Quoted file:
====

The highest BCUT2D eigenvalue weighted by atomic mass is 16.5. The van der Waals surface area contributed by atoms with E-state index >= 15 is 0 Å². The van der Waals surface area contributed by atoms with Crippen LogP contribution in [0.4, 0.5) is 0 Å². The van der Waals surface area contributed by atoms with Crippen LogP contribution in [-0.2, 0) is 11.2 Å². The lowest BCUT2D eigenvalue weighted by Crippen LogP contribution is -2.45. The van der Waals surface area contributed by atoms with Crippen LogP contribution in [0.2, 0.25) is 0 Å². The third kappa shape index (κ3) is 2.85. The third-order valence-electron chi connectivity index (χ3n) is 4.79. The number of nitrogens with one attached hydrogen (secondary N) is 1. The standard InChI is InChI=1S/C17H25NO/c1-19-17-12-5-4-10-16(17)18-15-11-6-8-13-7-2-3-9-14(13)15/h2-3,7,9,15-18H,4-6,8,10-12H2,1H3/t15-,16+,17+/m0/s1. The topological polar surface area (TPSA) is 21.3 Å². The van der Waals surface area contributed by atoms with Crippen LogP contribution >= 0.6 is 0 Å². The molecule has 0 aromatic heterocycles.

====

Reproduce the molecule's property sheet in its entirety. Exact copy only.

The highest BCUT2D eigenvalue weighted by atomic mass is 16.5. The van der Waals surface area contributed by atoms with E-state index >= 15 is 0 Å². The van der Waals surface area contributed by atoms with Crippen LogP contribution in [0.4, 0.5) is 0 Å². The van der Waals surface area contributed by atoms with Crippen LogP contribution in [-0.2, 0) is 11.2 Å². The lowest BCUT2D eigenvalue weighted by Crippen LogP contribution is -2.45. The van der Waals surface area contributed by atoms with Crippen LogP contribution in [0.2, 0.25) is 0 Å². The third kappa shape index (κ3) is 2.85. The third-order valence-electron chi connectivity index (χ3n) is 4.79. The number of nitrogens with one attached hydrogen (secondary N) is 1. The standard InChI is InChI=1S/C17H25NO/c1-19-17-12-5-4-10-16(17)18-15-11-6-8-13-7-2-3-9-14(13)15/h2-3,7,9,15-18H,4-6,8,10-12H2,1H3/t15-,16+,17+/m0/s1. The topological polar surface area (TPSA) is 21.3 Å². The van der Waals surface area contributed by atoms with Crippen LogP contribution >= 0.6 is 0 Å². The molecule has 0 aromatic heterocycles.